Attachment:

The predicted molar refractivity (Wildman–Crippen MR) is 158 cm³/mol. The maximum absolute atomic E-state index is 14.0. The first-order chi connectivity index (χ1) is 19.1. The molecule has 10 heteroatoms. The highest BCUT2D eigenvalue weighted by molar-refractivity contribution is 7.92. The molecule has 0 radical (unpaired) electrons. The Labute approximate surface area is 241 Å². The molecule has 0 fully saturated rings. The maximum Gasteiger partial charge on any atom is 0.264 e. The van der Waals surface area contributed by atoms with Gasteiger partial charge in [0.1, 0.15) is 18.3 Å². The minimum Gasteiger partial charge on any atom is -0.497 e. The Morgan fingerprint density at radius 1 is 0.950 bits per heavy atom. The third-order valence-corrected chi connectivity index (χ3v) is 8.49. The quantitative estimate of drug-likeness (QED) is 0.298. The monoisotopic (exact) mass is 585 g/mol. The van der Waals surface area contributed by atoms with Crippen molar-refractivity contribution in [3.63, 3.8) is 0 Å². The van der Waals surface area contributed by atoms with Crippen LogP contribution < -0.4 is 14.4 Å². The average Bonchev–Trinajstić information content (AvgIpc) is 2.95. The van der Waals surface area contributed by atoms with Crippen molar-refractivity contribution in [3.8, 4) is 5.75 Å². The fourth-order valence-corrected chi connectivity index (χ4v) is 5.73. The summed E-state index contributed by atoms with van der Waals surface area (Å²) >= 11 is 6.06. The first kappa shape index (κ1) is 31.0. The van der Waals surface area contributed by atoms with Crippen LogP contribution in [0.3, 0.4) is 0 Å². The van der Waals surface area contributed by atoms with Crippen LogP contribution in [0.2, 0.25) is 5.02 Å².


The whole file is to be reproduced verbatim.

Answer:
The predicted molar refractivity (Wildman–Crippen MR) is 158 cm³/mol. The maximum absolute atomic E-state index is 14.0. The first-order chi connectivity index (χ1) is 19.1. The molecule has 10 heteroatoms. The highest BCUT2D eigenvalue weighted by molar-refractivity contribution is 7.92. The molecule has 0 radical (unpaired) electrons. The Labute approximate surface area is 241 Å². The molecule has 0 fully saturated rings. The maximum Gasteiger partial charge on any atom is 0.264 e. The van der Waals surface area contributed by atoms with Gasteiger partial charge in [0.1, 0.15) is 18.3 Å². The minimum Gasteiger partial charge on any atom is -0.497 e. The Morgan fingerprint density at radius 1 is 0.950 bits per heavy atom. The third-order valence-corrected chi connectivity index (χ3v) is 8.49. The quantitative estimate of drug-likeness (QED) is 0.298. The monoisotopic (exact) mass is 585 g/mol. The van der Waals surface area contributed by atoms with Crippen molar-refractivity contribution in [3.63, 3.8) is 0 Å². The van der Waals surface area contributed by atoms with Crippen LogP contribution < -0.4 is 14.4 Å². The average Bonchev–Trinajstić information content (AvgIpc) is 2.95. The van der Waals surface area contributed by atoms with Crippen molar-refractivity contribution in [3.8, 4) is 5.75 Å². The fourth-order valence-corrected chi connectivity index (χ4v) is 5.73. The summed E-state index contributed by atoms with van der Waals surface area (Å²) >= 11 is 6.06. The first kappa shape index (κ1) is 31.0. The van der Waals surface area contributed by atoms with Crippen LogP contribution in [0.3, 0.4) is 0 Å². The van der Waals surface area contributed by atoms with Crippen LogP contribution in [0.2, 0.25) is 5.02 Å².